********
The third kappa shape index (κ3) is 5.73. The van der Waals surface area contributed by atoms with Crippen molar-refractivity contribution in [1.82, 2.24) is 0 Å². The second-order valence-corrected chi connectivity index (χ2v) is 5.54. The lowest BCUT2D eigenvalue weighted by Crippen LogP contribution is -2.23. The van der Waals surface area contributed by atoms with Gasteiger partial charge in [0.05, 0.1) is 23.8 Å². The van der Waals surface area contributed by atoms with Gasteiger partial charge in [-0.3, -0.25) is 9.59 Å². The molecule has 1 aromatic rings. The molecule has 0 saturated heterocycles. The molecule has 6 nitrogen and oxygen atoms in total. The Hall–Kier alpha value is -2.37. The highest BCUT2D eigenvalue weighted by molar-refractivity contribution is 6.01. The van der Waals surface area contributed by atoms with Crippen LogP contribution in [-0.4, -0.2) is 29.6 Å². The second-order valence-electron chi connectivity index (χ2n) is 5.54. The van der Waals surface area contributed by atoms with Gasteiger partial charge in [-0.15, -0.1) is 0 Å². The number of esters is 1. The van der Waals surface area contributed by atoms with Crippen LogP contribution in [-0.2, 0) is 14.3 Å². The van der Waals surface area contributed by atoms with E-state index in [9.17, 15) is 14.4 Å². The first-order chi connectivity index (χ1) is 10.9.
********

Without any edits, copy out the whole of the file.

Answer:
The third kappa shape index (κ3) is 5.73. The van der Waals surface area contributed by atoms with Crippen molar-refractivity contribution in [1.82, 2.24) is 0 Å². The second-order valence-corrected chi connectivity index (χ2v) is 5.54. The lowest BCUT2D eigenvalue weighted by Crippen LogP contribution is -2.23. The van der Waals surface area contributed by atoms with Gasteiger partial charge in [0.05, 0.1) is 23.8 Å². The van der Waals surface area contributed by atoms with Gasteiger partial charge in [-0.3, -0.25) is 9.59 Å². The molecule has 1 aromatic rings. The molecule has 0 saturated heterocycles. The molecule has 6 nitrogen and oxygen atoms in total. The Hall–Kier alpha value is -2.37. The highest BCUT2D eigenvalue weighted by molar-refractivity contribution is 6.01. The van der Waals surface area contributed by atoms with Crippen LogP contribution in [-0.4, -0.2) is 29.6 Å². The second-order valence-electron chi connectivity index (χ2n) is 5.54. The van der Waals surface area contributed by atoms with Gasteiger partial charge in [-0.15, -0.1) is 0 Å². The number of esters is 1. The van der Waals surface area contributed by atoms with Crippen LogP contribution in [-0.2, 0) is 14.3 Å². The van der Waals surface area contributed by atoms with E-state index in [9.17, 15) is 14.4 Å². The first-order chi connectivity index (χ1) is 10.9.